Anyone can quote Star Trek or Star Wars because many of the aphorisms have gone mainstream, but a Star Wars Fan knows who Ulic Qel-Droma and Exar Kun are.  They have become such an important part of the Saga.  They know the Chewbacca died on Sernpidal during the Yuuzhan Vong war trying to save Han Solo's youngest son.

Fandom is not defined by obscure knowledge.  On the contrary, a fans love for a franchise causes them to seek out everything they can from that franchise.  We read the books and watch the OVAs.  A fan remembers the details and more often than not knows the minutia.

Fans participate

Fans create and enjoy filk, fanfiction, fan films, fan art, costumes and conventions.  We often play role playing games, video games and MMOs in the settings we love.

Fan participation is the most commonly mocked aspects of SF fandom.  No one mocks a music fan's attendance of a concert or a sport fan attending a game.  They don't even mock the wearing of band shirts or sports jerseys, or fantasy football or rock and roll camp.  These are not different from conventions, or filk, or role playing, or cosplay.

Fans support

Fans support what we love.  We buy the books, DVDs, and games.

This is where modern fandom is in the most trouble.  The studios and publishers have not offered fans the options they want for media they consume.  DRM (digital rights management) and region codes restrict how and where media can me viewed.

International fans often have few options for obtaining media other than piracy.

Media companies have to listen to the fans and make media available in as many ways as possible to they do not drive money away.  They also must learn that they are not owners of their franchises, they are caretakers and conservators.  The tighter they hold on to outdated and outmoded concepts of ownership, the smaller market they will have and the most desperate they will become.

What we love supports us.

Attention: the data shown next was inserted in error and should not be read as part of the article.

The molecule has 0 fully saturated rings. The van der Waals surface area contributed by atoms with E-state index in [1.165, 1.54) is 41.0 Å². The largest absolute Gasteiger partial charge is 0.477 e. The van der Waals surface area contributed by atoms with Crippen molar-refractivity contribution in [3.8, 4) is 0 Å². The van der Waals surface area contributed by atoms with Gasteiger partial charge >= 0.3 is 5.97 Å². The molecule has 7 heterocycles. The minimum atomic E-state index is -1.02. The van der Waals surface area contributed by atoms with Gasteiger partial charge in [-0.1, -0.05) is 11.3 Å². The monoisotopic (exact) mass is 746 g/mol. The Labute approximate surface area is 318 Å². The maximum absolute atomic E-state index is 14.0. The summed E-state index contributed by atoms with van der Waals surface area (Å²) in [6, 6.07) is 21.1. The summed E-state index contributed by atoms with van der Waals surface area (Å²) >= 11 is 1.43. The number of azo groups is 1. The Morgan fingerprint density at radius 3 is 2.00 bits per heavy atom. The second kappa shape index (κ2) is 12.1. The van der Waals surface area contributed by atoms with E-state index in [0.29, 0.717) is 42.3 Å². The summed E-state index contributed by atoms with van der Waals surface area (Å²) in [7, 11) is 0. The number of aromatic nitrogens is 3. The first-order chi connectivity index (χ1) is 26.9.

"Never give up, never surrender!"
Image by barcanna via Flickr

Fans often gather insight and inspiration from the franchises they love.  In moments of fear, I have found myself reciting the Bene Geseret prayer from Dune.  It is also not uncommon for fans to quote dialogue to make a point.

These franchises are not just shows or books we like.  More than we realize they are the myths that help us:

  1. talk about the aspects of life that are impossible to discuss straight on.
  2. see the connections between our lives and the transcendent mysteries.
  3. develop a pattern of living with honor, integrity, and purpose.
  4. react the trial, tribulations, and joyful moments of life.

This is why fans embraced the movie Galaxy Quest.  It is a love letter to fandom, showing at its most extreme, but also showing it for what it is.  A culture that gives hope and inspiration to millions.

Are you a fan?

Here are a few questions to ask yourself.  The more times you answer yes, the better the likelihood you are a fan.

  • Have you ever connected with a work on a deep level?
  • Have you ever enjoyed something so much you rushed to tell someone?
  • Have you ever played a game, watched an OVA, or read a book that is part of the extended universe of a franchise you love?
  • Have you ever debated or conversed with someone about an aspect of a franchise's setting or the minutia of a setting?
  • Have you ever dressed up as one of your favorite characters?
  • Have you ever attended an SF convention?
  • Have you ever bought a boxset?
  • Have you ever quoted SF to make a point?
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Randal Graves and the Empire Top 100

randaltop100 Randal Graves from Kevin Smith’s brilliant film Clerks has is number 92 on Empire’s Top 100 Greatest Movie Characters.

Why He's On The List: Randal is the voice of countless generations - anyone who's had a shitty customer service job in their early twenties will understand his attitude, wishing they could have articulated their frustration with his artful profanity and supreme disregard for, well, anything. But the key to Randal is that he doesn't necessarily hate his job, it's just that he remembers not to care (Empire).

Also on the List:

It is great to see how many Speculative Fiction characters make the list, especially in the top 10.  It makes me wonder if we should make our own list.

(via News Askew)

Sending a Message: Carbonite Solo Desk

Would you do business over Han solo in carbonite desk! Part of me thinks this is the coolest desk ever and part of me thinks that this should have been made into a wall hanging for an office... you know Jaba couldn't have used it as a desk.. That being said I bet there would be many nervous employees and business partners who would have to conduct a meeting with the business person who owns this desk. Just think if the client was an attorney!

(via Boing Boing)